• Kenyans have been watching in disbelief as legislators tear into each other using foul language and making no apologies.
• Even with the title 'Honourable', legislators have been hurling insults at rivals and some even going to the extent of inciting supporters against each other.
They are vile, vulgar, coarse, boorish, swinish and they insult, defame and incite.
Their mouths should be washed out with soap, but that's too good for 'Honourable' lawmakers in 'august' houses countryside.
As usual, they will get away with it and spew more vitriol — without a bulldog to punish them, they'll perhaps a gentle rap on the knuckles for savagely tearing at the country's fabric. But then voters deserve those they elected.
The by-election in Kibra and the much-awaited report of the Building Bridges Initiative have kindled political temperatures across the country.
And as politicians campaigned for their candidates in Kibra or declare their stand on BBI, they returned to their shameful ways of sending ugly messages to their opponents.
Kenyans have been watching in disbelief as legislators tear into each other using foul language and making no apologies.
Legislators have been hurling insults at rivals and some even inciting supporters against each other.
The main protagonists have been MPs from the ruling Jubilee Party and their ODM counterparts.
Disgusted by this trend, National Cohesion and Integration Commission CEO Hassan Mohamed promised action, saying Kenya cannot be taken back to the days that preceded the 2007 elections.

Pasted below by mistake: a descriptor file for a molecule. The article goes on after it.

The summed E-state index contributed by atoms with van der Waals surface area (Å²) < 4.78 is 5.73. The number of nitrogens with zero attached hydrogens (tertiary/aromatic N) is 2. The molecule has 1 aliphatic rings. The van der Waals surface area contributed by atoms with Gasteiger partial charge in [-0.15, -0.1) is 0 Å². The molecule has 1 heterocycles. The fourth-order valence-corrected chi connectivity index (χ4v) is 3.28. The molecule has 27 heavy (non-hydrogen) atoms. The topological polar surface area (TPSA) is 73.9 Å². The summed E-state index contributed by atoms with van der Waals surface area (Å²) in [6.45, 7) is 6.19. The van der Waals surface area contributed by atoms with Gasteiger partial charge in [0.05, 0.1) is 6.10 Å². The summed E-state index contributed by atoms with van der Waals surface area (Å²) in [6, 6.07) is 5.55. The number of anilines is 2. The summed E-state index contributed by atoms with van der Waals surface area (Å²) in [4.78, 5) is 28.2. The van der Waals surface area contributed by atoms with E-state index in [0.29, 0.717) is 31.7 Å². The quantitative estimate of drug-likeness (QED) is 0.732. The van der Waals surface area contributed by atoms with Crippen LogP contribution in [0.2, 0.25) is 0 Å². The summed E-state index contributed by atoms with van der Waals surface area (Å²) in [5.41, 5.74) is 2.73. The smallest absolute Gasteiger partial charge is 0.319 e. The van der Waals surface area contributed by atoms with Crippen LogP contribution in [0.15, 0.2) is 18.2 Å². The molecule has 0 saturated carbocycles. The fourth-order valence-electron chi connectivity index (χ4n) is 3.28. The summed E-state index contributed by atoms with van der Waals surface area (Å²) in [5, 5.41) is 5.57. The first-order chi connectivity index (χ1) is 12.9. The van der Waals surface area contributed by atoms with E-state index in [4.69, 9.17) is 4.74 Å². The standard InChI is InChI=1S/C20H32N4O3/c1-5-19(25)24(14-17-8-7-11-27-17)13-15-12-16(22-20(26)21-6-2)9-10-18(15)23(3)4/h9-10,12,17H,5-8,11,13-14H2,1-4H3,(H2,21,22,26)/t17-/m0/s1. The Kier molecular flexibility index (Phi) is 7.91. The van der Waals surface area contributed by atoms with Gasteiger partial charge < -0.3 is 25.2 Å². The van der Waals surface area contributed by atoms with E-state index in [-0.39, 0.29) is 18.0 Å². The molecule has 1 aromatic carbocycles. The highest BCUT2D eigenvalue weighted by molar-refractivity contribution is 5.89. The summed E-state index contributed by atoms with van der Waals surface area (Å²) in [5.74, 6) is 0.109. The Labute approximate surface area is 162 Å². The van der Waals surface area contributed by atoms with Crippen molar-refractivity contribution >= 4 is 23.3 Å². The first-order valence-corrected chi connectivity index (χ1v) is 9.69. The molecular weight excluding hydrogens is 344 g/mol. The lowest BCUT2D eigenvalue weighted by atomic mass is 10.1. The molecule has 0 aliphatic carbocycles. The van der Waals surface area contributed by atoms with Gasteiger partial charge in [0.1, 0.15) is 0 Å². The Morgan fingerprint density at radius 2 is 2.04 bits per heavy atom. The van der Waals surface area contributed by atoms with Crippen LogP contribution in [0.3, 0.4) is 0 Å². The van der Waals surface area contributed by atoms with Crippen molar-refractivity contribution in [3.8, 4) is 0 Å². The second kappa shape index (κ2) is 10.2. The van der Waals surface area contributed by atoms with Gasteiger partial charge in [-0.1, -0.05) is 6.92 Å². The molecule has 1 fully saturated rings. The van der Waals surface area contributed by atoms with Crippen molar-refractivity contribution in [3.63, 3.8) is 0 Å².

“We are putting our heads together to see how we can deal with this very dangerous trend,” he said.
Mohamed promised to go after leaders whose remarks border on hate speech or those whose statements could incite people or communities against each other.
“Quite a number have been making defamatory statements and that does not fall within our mandate,” he explained.
Defamation is the act of harming someone's reputation by saying or writing bad things about them.
Hate speech, on the other hand, is speech that attacks a person or a group on the basis of protected attributes such as race, religion, ethnic origin, national origin, sex, disability, sexual orientation or gender identity.
Even as he pledges action, a new team of commissioners will be joining him after Parliament approved their nomination on Thursday.
The new team headed by Reverend Samuel Kobia takes over from former Speaker Francis ole Kaparo, who had been at the commission's helm since 2014.
Other members of the commission are Samuel Kona, former Rangwe MP Phillip Okundi, Peris Nyutu, former Madera East MP Abdulaziz Ali Farah, former Nairobi Finance CEC Danvas Makori, Fatuma Tabwara and former Vihiga Woman Representative Dorcas Kedogo.
They are expected to facilitate and promote equal opportunity, good relations, harmony and peaceful co-existence of persons of different ethnic and racial communities and advise the government on harmony.
Suna East MP Junet Mohamed and former Embakasi MP Irshad Sumra have already appeared before the NCIC over alleged incitement in Kibra.
“We had a lengthy conversation with the two and they promised to be careful with what they say in rallies or any other social gathering. I have not heard anything from them after that discussion,” Mohamed said.